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Abdu Ali
Fiyah!!! Robert Barry , April 26th, 2019 08:35

Fiyah!! the debut album by Abdu Ali, is a delirious sci-fi cityscape, a record of epic proportions and quantum strangeness

The year is 2057 and Baltimore is a strange place. Imagine the city as an organic being, a living creature, polymorphous and polyamorous. Cellulose tendrils and fleshy tentacles stretch from district to district. Neon ghosts flutter in the smog. Tremont Plaza and the Transamerica Building lie in blackened ruins, re-appropriated as nightclubs, pulsing to alien, new rhythms. Strange human-animal-cyborg hybrids stalk the alleyways and avenues. A chemical smell pervades the air.

This is the landscape conjured up by Abdu Ali’s debut album, Fiyah!!!. Thrilling, but slightly terrifying. It will keep you on your toes, eyes wide open. Alive.

I think I first came across the manic, hyped-up, cartoonish sounds of bmore club music some time back in the mid-00s, watching The Wire in red-eyed binges and skulking in record shops, flicking through whatever stacks were filed in the vicinity of baile funk, dubstep, dancehall, footwork, reggaeton. There was an infectious delirium to the way Baltimore artists would smash up Think breaks with samples from kids’ TV at propulsive speeds, all the while yelling gruffly over the top, grunted exhortations to dance, fuck, put your hands in the air.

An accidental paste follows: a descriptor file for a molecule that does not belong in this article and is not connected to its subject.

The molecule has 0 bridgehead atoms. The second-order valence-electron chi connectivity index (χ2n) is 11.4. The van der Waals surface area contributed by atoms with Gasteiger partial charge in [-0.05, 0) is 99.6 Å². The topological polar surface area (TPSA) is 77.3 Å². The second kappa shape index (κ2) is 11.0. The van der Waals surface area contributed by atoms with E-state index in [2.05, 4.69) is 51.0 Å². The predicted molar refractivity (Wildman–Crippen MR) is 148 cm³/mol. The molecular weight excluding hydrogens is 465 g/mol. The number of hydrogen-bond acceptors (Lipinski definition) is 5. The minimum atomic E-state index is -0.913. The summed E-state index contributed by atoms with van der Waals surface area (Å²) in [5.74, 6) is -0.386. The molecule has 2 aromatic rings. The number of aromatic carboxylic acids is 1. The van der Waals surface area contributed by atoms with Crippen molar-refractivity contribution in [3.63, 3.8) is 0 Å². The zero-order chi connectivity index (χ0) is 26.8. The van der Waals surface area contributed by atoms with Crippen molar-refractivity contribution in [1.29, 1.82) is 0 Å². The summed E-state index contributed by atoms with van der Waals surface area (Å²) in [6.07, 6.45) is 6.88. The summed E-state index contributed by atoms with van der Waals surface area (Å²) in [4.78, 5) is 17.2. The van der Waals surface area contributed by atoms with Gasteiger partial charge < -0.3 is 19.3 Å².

Abdu Ali grew up on those sounds, sneaking into clubs underage. And, as the founder of underground party Kahlon and curatorial platform drumBOOTY, they have been an increasingly visible and visceral presence on the Maryland circuit for some years now, a crucial voice in radicalising the scene and raising its consciousness. Now, Fiyah!!!, their debut full-length, takes that sound and that fury and drives it in weird and wonderful new directions.

The beats here may slap like club beats slap, but the sounds that twist and turn over them are unlike anything else, mixing the energy of punk, the squelch of p-funk, the strut and heat of ballroom house, the future shock of experimental electronica, and the wild, freeform harmolodics of free jazz – not to mention the unique personality of Abdu Ali themselves, a kind of deep space activist mystic sexual libertine straight out of the fiction of Samuel Delany or Ursula LeGuin – all together in one deeply weird and utterly compelling, unpackageable package. This is a record of epic proportions, bursting with sounds of quantum strangeness, running head first along multiple paths at once, smashing through every barrier in its way.